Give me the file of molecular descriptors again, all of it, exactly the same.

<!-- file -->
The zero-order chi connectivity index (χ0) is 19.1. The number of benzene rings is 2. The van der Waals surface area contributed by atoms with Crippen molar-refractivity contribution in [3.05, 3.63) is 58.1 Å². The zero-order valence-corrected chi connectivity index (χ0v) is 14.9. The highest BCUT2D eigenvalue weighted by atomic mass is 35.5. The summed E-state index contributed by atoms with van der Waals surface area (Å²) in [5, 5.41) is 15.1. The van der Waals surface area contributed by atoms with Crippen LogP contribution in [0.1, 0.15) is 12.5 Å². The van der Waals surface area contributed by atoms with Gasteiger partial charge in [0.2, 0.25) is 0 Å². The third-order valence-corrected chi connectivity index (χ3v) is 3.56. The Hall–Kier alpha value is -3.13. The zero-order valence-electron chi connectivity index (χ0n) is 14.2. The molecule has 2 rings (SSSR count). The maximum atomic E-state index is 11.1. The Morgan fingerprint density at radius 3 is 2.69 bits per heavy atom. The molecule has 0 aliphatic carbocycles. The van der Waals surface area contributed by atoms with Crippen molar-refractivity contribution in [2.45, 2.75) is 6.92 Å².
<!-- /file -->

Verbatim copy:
The zero-order chi connectivity index (χ0) is 19.1. The number of benzene rings is 2. The van der Waals surface area contributed by atoms with Crippen molar-refractivity contribution in [3.05, 3.63) is 58.1 Å². The zero-order valence-corrected chi connectivity index (χ0v) is 14.9. The highest BCUT2D eigenvalue weighted by atomic mass is 35.5. The summed E-state index contributed by atoms with van der Waals surface area (Å²) in [5, 5.41) is 15.1. The van der Waals surface area contributed by atoms with Crippen LogP contribution in [0.1, 0.15) is 12.5 Å². The van der Waals surface area contributed by atoms with Gasteiger partial charge in [0.2, 0.25) is 0 Å². The third-order valence-corrected chi connectivity index (χ3v) is 3.56. The Hall–Kier alpha value is -3.13. The zero-order valence-electron chi connectivity index (χ0n) is 14.2. The molecule has 2 rings (SSSR count). The maximum atomic E-state index is 11.1. The Morgan fingerprint density at radius 3 is 2.69 bits per heavy atom. The molecule has 0 aliphatic carbocycles. The van der Waals surface area contributed by atoms with Crippen molar-refractivity contribution in [2.45, 2.75) is 6.92 Å².